And though he is just barely 21 (the restaurant threw a birthday party for him when he achieved that milestone), he is used to working with older, more experienced kitchen staff. “That’s the story of my life, man,” he says, explaining it helps that most of the people at Peska speak Spanish. “It’s all Spanglish all the time.”
For Pereney, the adventure of working with an astonishing variety of food makes Peska tough to beat for a young chef. “I’ve worked in a lot of restaurants and I say this really humbly, but I’ve never seen that many kinds of seafood.” He and his staff experiment with whatever ocean-dwelling creatures come through the door, trying everything raw.
But not everyone is a fan of his experiments. “My parents are picky,” Pereney explains. While his mother is not a fan of live food, it’s his father, who managed the first restaurant Pereney opened in Venezuela, who presents the bigger challenge. “My dad is more traditional with food,” he says. Recently, he served his father a traditional dish deconstructed with a modern twist. Pereney recalls his father telling him, “Man, you destroyed this dish.”
Caroline Brigham, 20
For most students, the summer between the sophomore and junior years of college likely includes vacation, having fun with friends and maybe taking a part-time job or internship. For Rice University student Caroline Brigham, it has been spent building a sustainable community center in an impoverished township in Cape Town, South Africa, as part of a Rice internship. Certainly impressive, but it only scratches the surface of this junior architecture major’s interests.
“I’ve been brainstorming how we can have mobile health-care clinics in the township that are solar-powered so they don’t rely on a lot of funding,” she explains by phone from South Africa, “which would be an ideal situation for these people who don’t have access to health care.”
For eight weeks over the summer, she is not only building the center, but providing relief efforts to a drastically underserved population with little access to desperately needed services, including homes for unwanted children. “The community center that we are constructing has helped some of those cases where children are abandoned and left amongst the trash,” Brigham says.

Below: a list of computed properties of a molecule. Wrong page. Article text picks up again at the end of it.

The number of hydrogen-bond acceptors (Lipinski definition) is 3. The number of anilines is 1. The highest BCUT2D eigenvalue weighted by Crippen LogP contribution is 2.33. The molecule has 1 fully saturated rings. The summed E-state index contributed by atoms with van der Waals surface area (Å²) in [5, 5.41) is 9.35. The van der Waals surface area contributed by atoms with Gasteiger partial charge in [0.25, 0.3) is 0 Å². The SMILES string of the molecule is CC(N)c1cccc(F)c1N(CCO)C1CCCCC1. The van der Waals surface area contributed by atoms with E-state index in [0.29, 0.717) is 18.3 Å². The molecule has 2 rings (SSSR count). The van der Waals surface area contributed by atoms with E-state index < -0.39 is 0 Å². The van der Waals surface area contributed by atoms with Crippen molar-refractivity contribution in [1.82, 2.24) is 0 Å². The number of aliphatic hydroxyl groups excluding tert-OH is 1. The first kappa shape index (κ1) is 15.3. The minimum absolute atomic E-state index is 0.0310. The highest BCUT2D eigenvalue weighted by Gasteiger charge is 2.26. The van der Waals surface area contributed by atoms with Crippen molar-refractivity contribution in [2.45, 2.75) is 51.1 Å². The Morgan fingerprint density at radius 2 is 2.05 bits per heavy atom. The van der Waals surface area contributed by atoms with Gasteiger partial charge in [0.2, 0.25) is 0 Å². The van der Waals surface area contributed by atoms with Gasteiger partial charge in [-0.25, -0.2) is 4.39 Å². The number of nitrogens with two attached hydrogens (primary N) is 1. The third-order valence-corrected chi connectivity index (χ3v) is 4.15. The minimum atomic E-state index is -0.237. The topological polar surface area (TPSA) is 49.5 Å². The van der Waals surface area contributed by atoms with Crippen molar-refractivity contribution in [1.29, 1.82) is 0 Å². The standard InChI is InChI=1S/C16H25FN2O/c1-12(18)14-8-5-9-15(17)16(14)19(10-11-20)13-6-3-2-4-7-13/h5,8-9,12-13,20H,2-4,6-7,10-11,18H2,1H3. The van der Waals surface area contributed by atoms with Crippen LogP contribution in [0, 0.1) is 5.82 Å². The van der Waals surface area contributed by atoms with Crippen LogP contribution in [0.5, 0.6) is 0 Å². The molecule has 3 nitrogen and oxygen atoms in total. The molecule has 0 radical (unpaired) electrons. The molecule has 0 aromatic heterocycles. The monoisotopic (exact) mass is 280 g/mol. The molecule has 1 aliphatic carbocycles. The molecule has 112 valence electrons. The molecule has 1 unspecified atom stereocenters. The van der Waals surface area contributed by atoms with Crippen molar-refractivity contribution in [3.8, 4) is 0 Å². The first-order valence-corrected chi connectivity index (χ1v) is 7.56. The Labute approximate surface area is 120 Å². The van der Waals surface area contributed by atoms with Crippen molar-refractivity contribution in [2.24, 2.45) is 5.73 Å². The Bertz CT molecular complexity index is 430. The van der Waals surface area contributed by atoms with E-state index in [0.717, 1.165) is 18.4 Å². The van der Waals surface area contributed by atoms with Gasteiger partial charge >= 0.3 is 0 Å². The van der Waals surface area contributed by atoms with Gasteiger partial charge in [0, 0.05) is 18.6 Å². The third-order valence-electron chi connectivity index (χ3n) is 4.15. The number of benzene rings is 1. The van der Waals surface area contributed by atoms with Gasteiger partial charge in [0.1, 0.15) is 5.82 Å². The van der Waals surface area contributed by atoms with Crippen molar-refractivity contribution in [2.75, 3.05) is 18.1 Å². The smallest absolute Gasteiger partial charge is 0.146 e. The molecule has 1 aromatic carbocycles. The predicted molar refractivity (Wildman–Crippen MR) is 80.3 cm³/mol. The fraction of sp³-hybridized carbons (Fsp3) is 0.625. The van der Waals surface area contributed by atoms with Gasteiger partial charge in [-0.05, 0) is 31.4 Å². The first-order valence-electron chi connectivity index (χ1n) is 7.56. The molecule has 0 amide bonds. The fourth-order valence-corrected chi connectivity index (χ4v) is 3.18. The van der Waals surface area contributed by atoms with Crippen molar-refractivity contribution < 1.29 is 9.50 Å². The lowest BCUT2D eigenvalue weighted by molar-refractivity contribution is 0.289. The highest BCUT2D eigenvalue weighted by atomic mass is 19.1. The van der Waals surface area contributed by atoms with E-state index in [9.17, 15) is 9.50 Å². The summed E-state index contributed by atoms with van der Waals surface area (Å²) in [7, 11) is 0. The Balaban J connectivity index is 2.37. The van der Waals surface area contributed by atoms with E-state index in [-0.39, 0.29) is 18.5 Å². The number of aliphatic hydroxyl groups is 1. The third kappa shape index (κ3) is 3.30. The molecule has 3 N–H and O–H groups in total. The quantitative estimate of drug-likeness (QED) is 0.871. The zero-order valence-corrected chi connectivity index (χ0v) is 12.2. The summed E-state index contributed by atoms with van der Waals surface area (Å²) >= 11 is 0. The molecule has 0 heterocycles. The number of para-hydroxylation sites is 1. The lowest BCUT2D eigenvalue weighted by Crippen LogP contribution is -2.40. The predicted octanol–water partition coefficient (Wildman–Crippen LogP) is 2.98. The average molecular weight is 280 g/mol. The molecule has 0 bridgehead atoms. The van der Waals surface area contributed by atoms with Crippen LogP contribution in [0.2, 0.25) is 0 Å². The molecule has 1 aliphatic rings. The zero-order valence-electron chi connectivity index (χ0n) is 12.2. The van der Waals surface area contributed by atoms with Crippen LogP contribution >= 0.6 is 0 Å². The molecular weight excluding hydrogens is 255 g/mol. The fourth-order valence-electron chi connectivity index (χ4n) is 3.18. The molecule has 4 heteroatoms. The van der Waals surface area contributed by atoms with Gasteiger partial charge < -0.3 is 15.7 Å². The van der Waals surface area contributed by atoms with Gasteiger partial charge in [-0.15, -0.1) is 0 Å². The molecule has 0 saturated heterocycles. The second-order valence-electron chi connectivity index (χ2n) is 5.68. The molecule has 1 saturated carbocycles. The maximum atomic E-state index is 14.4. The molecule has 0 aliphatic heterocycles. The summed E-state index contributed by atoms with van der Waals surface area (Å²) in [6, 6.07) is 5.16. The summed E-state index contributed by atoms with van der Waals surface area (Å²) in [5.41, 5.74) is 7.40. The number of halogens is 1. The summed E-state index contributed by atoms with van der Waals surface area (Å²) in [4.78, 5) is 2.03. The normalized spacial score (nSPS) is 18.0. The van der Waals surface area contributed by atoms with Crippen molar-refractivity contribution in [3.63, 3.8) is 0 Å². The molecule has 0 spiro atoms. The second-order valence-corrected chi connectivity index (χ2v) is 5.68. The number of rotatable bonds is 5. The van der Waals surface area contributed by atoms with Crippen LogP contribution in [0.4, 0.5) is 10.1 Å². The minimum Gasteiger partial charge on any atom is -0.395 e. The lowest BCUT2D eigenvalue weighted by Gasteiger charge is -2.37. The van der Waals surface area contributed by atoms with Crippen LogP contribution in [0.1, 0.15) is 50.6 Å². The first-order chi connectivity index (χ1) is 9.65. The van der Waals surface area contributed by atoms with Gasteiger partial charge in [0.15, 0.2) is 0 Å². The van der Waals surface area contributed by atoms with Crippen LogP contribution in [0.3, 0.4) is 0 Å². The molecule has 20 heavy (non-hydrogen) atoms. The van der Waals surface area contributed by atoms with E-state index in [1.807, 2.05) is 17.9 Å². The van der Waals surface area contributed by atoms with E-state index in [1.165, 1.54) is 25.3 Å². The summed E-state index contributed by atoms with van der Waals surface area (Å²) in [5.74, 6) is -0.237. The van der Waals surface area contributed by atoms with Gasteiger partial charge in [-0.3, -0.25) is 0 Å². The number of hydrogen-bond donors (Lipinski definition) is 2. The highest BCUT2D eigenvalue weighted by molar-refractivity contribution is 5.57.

Her desire to serve began in her home state of Maryland with her mother, a nurse practitioner. Helping others became the central focus of her life. “Since high school, my greatest joy has been service.”
Constantly searching for new opportunities, she is starting a university chapter of Circle K International — the collegiate branch of Kiwanis International — aimed at serving children and adults in Houston affected by poverty. She is also involved in a team project for the U.S. Department of Energy Solar Decathlon, which she hopes will serve the Third and Fifth wards. She befriended a homeless woman she met on a run. “I’ve seen this hope grow in her,” Brigham says after spending time talking to her, introducing her to friends and working with Brigham’s church to help her acquire a phone and search for a job.
At times, the practical hands-on work Brigham is already doing collides with the more theoretical approach of her architectural studies. “One of the most modern buildings that is the future of architecture, you can’t just place that into a slum,” she says.